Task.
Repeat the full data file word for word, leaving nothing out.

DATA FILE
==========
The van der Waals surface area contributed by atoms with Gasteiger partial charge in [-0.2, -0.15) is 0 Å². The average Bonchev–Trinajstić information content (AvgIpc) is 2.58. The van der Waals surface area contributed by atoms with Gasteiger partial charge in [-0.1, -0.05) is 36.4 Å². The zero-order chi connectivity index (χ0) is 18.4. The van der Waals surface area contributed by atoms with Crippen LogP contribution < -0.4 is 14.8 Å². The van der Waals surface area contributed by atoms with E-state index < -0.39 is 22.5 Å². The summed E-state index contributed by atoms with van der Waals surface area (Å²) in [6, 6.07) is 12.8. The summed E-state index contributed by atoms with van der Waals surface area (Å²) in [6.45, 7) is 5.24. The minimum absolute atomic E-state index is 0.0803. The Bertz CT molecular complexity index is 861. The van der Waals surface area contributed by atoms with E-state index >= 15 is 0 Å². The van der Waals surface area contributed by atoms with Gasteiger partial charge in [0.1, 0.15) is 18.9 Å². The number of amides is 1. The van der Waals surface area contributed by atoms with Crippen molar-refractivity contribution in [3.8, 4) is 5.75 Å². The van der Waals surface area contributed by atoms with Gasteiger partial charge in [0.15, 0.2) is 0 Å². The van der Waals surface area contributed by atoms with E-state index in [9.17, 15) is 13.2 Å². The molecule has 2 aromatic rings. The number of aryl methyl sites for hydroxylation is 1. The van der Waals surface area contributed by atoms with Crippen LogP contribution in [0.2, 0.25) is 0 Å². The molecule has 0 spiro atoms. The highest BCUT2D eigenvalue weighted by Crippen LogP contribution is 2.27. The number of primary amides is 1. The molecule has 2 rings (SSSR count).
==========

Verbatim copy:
The van der Waals surface area contributed by atoms with Gasteiger partial charge in [-0.2, -0.15) is 0 Å². The average Bonchev–Trinajstić information content (AvgIpc) is 2.58. The van der Waals surface area contributed by atoms with Gasteiger partial charge in [-0.1, -0.05) is 36.4 Å². The zero-order chi connectivity index (χ0) is 18.4. The van der Waals surface area contributed by atoms with Crippen LogP contribution < -0.4 is 14.8 Å². The van der Waals surface area contributed by atoms with E-state index < -0.39 is 22.5 Å². The summed E-state index contributed by atoms with van der Waals surface area (Å²) in [6, 6.07) is 12.8. The summed E-state index contributed by atoms with van der Waals surface area (Å²) in [6.45, 7) is 5.24. The minimum absolute atomic E-state index is 0.0803. The Bertz CT molecular complexity index is 861. The van der Waals surface area contributed by atoms with E-state index >= 15 is 0 Å². The van der Waals surface area contributed by atoms with Gasteiger partial charge in [0.1, 0.15) is 18.9 Å². The number of amides is 1. The van der Waals surface area contributed by atoms with Crippen molar-refractivity contribution in [3.8, 4) is 5.75 Å². The van der Waals surface area contributed by atoms with Gasteiger partial charge in [0.15, 0.2) is 0 Å². The van der Waals surface area contributed by atoms with E-state index in [9.17, 15) is 13.2 Å². The molecule has 2 aromatic rings. The number of aryl methyl sites for hydroxylation is 1. The van der Waals surface area contributed by atoms with Crippen LogP contribution in [0.2, 0.25) is 0 Å². The molecule has 0 spiro atoms. The highest BCUT2D eigenvalue weighted by Crippen LogP contribution is 2.27. The number of primary amides is 1. The molecule has 2 rings (SSSR count).